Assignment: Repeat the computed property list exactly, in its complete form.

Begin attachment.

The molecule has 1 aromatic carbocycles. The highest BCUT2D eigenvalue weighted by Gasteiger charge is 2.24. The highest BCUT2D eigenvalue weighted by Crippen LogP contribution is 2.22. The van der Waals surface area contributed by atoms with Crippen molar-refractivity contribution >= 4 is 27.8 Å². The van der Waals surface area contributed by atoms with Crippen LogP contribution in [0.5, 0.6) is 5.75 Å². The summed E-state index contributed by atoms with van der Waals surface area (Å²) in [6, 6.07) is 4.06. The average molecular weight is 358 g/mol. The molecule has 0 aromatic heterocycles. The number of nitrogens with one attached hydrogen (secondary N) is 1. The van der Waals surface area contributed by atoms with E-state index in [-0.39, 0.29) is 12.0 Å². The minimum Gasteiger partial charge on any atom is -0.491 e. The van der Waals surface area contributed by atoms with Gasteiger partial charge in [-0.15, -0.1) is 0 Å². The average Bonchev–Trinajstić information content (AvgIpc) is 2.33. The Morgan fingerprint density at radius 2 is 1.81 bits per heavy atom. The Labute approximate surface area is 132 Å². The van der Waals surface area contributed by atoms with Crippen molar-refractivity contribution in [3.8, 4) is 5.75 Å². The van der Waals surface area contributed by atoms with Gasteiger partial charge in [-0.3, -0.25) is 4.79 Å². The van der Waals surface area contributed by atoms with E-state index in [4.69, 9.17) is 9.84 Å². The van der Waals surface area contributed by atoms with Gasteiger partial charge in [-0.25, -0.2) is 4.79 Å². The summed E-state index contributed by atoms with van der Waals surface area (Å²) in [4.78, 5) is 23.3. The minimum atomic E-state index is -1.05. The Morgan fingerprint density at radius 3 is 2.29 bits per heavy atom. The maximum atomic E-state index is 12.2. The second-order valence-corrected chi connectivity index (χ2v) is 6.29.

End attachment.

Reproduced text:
The molecule has 1 aromatic carbocycles. The highest BCUT2D eigenvalue weighted by Gasteiger charge is 2.24. The highest BCUT2D eigenvalue weighted by Crippen LogP contribution is 2.22. The van der Waals surface area contributed by atoms with Crippen molar-refractivity contribution >= 4 is 27.8 Å². The van der Waals surface area contributed by atoms with Crippen LogP contribution in [0.5, 0.6) is 5.75 Å². The summed E-state index contributed by atoms with van der Waals surface area (Å²) in [6, 6.07) is 4.06. The average molecular weight is 358 g/mol. The molecule has 0 aromatic heterocycles. The number of nitrogens with one attached hydrogen (secondary N) is 1. The van der Waals surface area contributed by atoms with E-state index in [-0.39, 0.29) is 12.0 Å². The minimum Gasteiger partial charge on any atom is -0.491 e. The van der Waals surface area contributed by atoms with Gasteiger partial charge in [-0.15, -0.1) is 0 Å². The average Bonchev–Trinajstić information content (AvgIpc) is 2.33. The Morgan fingerprint density at radius 2 is 1.81 bits per heavy atom. The Labute approximate surface area is 132 Å². The van der Waals surface area contributed by atoms with Crippen molar-refractivity contribution in [3.8, 4) is 5.75 Å². The van der Waals surface area contributed by atoms with Gasteiger partial charge in [-0.3, -0.25) is 4.79 Å². The van der Waals surface area contributed by atoms with E-state index in [4.69, 9.17) is 9.84 Å². The van der Waals surface area contributed by atoms with Gasteiger partial charge in [-0.25, -0.2) is 4.79 Å². The summed E-state index contributed by atoms with van der Waals surface area (Å²) in [4.78, 5) is 23.3. The minimum atomic E-state index is -1.05. The Morgan fingerprint density at radius 3 is 2.29 bits per heavy atom. The maximum atomic E-state index is 12.2. The second-order valence-corrected chi connectivity index (χ2v) is 6.29.